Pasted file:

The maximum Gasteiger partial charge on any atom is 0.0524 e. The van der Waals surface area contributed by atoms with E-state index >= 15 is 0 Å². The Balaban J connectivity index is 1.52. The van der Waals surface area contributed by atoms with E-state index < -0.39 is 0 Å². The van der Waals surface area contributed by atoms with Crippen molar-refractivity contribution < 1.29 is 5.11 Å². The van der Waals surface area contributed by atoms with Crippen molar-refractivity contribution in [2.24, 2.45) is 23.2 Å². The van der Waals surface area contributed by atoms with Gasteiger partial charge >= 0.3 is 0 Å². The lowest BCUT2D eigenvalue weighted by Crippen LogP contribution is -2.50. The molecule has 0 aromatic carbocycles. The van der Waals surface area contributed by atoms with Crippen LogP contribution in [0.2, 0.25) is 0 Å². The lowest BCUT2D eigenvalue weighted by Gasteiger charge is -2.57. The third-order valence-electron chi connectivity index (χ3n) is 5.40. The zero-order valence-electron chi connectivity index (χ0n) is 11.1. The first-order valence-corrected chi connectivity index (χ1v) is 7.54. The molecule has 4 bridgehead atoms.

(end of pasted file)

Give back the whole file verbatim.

The maximum Gasteiger partial charge on any atom is 0.0524 e. The van der Waals surface area contributed by atoms with E-state index >= 15 is 0 Å². The Balaban J connectivity index is 1.52. The van der Waals surface area contributed by atoms with E-state index < -0.39 is 0 Å². The van der Waals surface area contributed by atoms with Crippen molar-refractivity contribution < 1.29 is 5.11 Å². The van der Waals surface area contributed by atoms with Crippen molar-refractivity contribution in [2.24, 2.45) is 23.2 Å². The van der Waals surface area contributed by atoms with Gasteiger partial charge >= 0.3 is 0 Å². The lowest BCUT2D eigenvalue weighted by Crippen LogP contribution is -2.50. The molecule has 0 aromatic carbocycles. The van der Waals surface area contributed by atoms with Crippen LogP contribution in [0.2, 0.25) is 0 Å². The lowest BCUT2D eigenvalue weighted by Gasteiger charge is -2.57. The third-order valence-electron chi connectivity index (χ3n) is 5.40. The zero-order valence-electron chi connectivity index (χ0n) is 11.1. The first-order valence-corrected chi connectivity index (χ1v) is 7.54. The molecule has 4 bridgehead atoms.